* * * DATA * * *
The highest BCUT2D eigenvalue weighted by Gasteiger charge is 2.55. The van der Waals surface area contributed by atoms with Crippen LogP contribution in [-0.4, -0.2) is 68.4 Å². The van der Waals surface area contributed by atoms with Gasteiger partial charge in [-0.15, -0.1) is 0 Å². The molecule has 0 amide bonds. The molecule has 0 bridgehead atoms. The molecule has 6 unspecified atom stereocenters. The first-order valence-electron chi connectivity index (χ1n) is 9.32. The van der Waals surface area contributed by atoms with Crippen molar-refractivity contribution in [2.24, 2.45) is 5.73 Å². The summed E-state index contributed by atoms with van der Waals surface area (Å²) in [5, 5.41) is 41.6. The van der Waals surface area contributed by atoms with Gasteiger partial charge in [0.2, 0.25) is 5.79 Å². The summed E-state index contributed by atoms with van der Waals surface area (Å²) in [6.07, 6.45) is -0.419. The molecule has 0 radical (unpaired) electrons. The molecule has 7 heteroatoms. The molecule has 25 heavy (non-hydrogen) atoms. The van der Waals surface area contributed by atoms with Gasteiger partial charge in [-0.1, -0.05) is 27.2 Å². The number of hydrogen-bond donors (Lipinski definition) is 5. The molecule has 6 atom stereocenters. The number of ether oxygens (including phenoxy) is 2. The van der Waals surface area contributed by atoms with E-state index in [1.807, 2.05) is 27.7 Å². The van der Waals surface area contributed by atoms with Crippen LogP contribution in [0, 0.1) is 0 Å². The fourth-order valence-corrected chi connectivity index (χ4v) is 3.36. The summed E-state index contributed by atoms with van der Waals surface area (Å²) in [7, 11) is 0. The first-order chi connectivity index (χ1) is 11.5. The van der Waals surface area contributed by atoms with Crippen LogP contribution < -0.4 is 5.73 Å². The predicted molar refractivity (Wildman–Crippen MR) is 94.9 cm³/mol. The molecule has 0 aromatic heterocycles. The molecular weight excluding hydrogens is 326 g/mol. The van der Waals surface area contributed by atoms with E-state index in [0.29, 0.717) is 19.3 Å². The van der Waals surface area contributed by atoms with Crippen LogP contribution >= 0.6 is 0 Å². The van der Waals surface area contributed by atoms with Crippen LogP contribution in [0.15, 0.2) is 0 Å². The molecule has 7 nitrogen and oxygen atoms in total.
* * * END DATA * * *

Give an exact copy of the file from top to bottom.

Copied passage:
The highest BCUT2D eigenvalue weighted by Gasteiger charge is 2.55. The van der Waals surface area contributed by atoms with Crippen LogP contribution in [-0.4, -0.2) is 68.4 Å². The van der Waals surface area contributed by atoms with Gasteiger partial charge in [-0.15, -0.1) is 0 Å². The molecule has 0 amide bonds. The molecule has 0 bridgehead atoms. The molecule has 6 unspecified atom stereocenters. The first-order valence-electron chi connectivity index (χ1n) is 9.32. The van der Waals surface area contributed by atoms with Crippen molar-refractivity contribution in [2.24, 2.45) is 5.73 Å². The summed E-state index contributed by atoms with van der Waals surface area (Å²) in [5, 5.41) is 41.6. The van der Waals surface area contributed by atoms with Gasteiger partial charge in [0.2, 0.25) is 5.79 Å². The summed E-state index contributed by atoms with van der Waals surface area (Å²) in [6.07, 6.45) is -0.419. The molecule has 0 radical (unpaired) electrons. The molecule has 7 heteroatoms. The molecule has 25 heavy (non-hydrogen) atoms. The van der Waals surface area contributed by atoms with Gasteiger partial charge in [-0.1, -0.05) is 27.2 Å². The number of hydrogen-bond donors (Lipinski definition) is 5. The molecule has 6 atom stereocenters. The number of ether oxygens (including phenoxy) is 2. The van der Waals surface area contributed by atoms with E-state index in [1.807, 2.05) is 27.7 Å². The van der Waals surface area contributed by atoms with Crippen LogP contribution in [0, 0.1) is 0 Å². The fourth-order valence-corrected chi connectivity index (χ4v) is 3.36. The summed E-state index contributed by atoms with van der Waals surface area (Å²) in [7, 11) is 0. The first-order chi connectivity index (χ1) is 11.5. The van der Waals surface area contributed by atoms with Crippen LogP contribution < -0.4 is 5.73 Å². The predicted molar refractivity (Wildman–Crippen MR) is 94.9 cm³/mol. The molecule has 0 aromatic heterocycles. The molecular weight excluding hydrogens is 326 g/mol. The van der Waals surface area contributed by atoms with E-state index in [0.29, 0.717) is 19.3 Å². The van der Waals surface area contributed by atoms with Crippen LogP contribution >= 0.6 is 0 Å². The van der Waals surface area contributed by atoms with Crippen LogP contribution in [0.15, 0.2) is 0 Å². The molecule has 7 nitrogen and oxygen atoms in total.